Monday, October 01, 2012


Over at Salon, Craig Unger is reporting this:
According to a highly reliable source, ... top Republican operatives are primed to unleash a new ... offensive that will attack Obama as weak on national security, and will be based, in part, on new intelligence information regarding the attacks in Libya that killed U.S. Ambassador Chris Stevens on Sept. 11.

The source, who has firsthand knowledge of private, high-level conversations in the Romney camp that took place in Washington, D.C., last week, said that at various times the GOP strategists referred to their new operation as the Jimmy Carter Strategy or the October Surprise.

He added that they planned to release what they hoped would be "a bombshell" that would make Libya and Obama's foreign policy a major issue in the campaign. "My understanding is that they have come up with evidence that the Obama administration had positive intelligence that there was going to be a terrorist attack on the intelligence."
Here's the thing: Most Americans aren't like Republicans -- they don't have a Pavlovian hate-response to the name Jimmy Carter, or to Jimmy Carter as a metaphor. And keep in mind that a 45-year-old today was 12 when the Iranian hostages were taken; everyone that age and younger probably has few if any clear memories of this moment in our history.

Now, I'm older than 45, and I do remember the Iranian hostage crisis. I remember that Nightline started as a nightly network-television report on the crisis. I remember developing a familiarity with the hostages and their families. Americans never did that regarding Ambassador Chris Stevens or the others who were killed in Benghazi. To be frank, most of America knows them as just four more Americans who've died overseas in the post-9/11 era.

Now, here's where what's usually an advantage for the right becomes a disadvantage. The right-wing rank-and-file is permanently engaged by politics; Fox News and talk radio are entertainment for a lot of right-wingers. That's good for Republicans a lot of the time; for instance, it helps boost their turnout in otherwise low-turnout midterm elections.

But in this case, it means Republican operatives may be anticipating a higher level of engagement in this story than actually exists. Average Republicans may be following this story in great detail, and may be able to parse it very finely, but I'm certain that most of the rest of America can't do the same.

The GOP operatives who are pursuing this "Jimmy Carter strategy" seem to be assuming a mass obsession with the Benghazi timeline, as well as a political insider's (or at least a maven's) familiarity with political and campaign narratives:
... former New York Mayor Rudolph Giuliani ... criticiz[ed] Obama on the attack in Libya....

Giuliani [said] that the Obama White House wanted to dismiss the role played by al-Qaida because it seemed to diminish the triumph of having killed Osama bin Laden. "I think it's because they have this narrative that they defeated al-Qaida," he said. "They never say the words 'Islamic fundamentalist terrorism'. They want to wish it away. The president was moving on to Asia -- he was going to declare this a great victory for himself and unfortunately, this terrible act of terror intervened in their very convenient narrative."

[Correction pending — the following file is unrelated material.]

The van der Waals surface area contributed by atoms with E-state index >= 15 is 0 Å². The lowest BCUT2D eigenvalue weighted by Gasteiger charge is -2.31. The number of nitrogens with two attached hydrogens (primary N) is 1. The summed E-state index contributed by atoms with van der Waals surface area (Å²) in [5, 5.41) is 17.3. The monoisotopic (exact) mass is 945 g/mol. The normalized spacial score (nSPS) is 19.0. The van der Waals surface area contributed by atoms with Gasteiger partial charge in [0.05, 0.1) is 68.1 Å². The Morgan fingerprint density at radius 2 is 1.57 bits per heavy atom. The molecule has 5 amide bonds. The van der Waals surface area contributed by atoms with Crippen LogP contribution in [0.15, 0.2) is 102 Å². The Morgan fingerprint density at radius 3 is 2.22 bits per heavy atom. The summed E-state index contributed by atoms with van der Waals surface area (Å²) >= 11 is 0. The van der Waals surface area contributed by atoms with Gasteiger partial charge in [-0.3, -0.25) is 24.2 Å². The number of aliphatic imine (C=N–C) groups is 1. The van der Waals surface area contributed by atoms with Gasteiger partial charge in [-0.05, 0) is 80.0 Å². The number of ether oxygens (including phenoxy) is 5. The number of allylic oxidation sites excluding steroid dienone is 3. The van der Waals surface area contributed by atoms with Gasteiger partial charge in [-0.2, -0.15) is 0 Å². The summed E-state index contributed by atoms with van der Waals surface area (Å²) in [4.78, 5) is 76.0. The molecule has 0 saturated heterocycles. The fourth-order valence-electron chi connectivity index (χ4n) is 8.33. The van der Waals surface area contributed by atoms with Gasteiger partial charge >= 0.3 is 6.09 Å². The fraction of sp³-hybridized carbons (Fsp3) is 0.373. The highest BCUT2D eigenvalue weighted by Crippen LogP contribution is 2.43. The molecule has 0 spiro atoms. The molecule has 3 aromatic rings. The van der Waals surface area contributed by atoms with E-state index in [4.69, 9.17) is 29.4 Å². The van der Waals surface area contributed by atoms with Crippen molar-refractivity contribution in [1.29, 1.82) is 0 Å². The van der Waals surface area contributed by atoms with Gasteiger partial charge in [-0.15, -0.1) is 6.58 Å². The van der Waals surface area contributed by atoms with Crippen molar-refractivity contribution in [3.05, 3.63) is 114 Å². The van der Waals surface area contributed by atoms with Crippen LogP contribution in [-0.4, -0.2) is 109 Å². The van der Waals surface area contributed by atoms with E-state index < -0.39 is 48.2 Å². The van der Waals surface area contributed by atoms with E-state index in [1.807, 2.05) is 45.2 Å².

[Said Paul] Ryan, "Why is he [Obama] not on the same page with his own administration officials who are saying that this is a terrorist attack? We'll leave it up to you to decide whether it's a coverup or not.”

In an apparently related development, early October 1, at 4:45 am, The Daily Beast posted an article [by neocon journalist Eli Lake] asking "why did it take eight days for the administration to acknowledge the 9/11 attacks in Benghazi were acts of terrorism?"
Sorry, guys -- the public is not squinting over a calendar and counting the days during which this administration official or that one, or even the president, did or did not use the word "terrorism" in reference to the Benghazi attacks. Years from now, ordinary Americans won't be able to tell their grandchildren exactly where they were when the administration's story changed.

That makes most Americans different from the folks who turn on Fox at breakfast and leave it on till bedtime, with breaks for Rush's show.

GOP operatives, if your strategy depends on intense, angry engagement with this story, you're misjudging the general public.


jonlewis said...

Also, do the Republicans really want to start talking about anything that uses the words "ignored," "intelligence" and "9/11 attacks"?

Victor said...

Yes, yes, if President Obama "ignored" warning, that's tragic - though I doubt that he did.

Still, let's say he did - and Ambassador and 3 other died.

That's a lot lower than Cheney, Rice, and W, ignoring warning about 9/11.

That leaves Obama almost 3,000 deaths behind - and that's NOT counting the thousands of dead American soldiers, and the ten's of thousands of wounded, and it sure as hell doesn't count the ten's or hundred's of thousands of dead and wounded Afghani's and Iraqi's, let alone those who were displaced.

Never Ben Better said...

And if they do in fact yell about Obama not acknowledging it was a planned attack, not a riot, then the President can come back at them with: "We told the press what we knedw at the start; then instead of haring off into baseless speculation, we waited for our investigators and intelligence sources to provide a full and firm enough picture to revise our assessment. Going off half-cocked would have done more harm than good."

BH said...

Exactly, NeverBen.

Danp said...

Yes, Never Ben, "going off half-cocked" pretty much defines the Iraq war - well, if you ignore the lies used to support their half-cocked decision.

Palli said...

Well, remenber alot of republicans made money on that boondoggle war.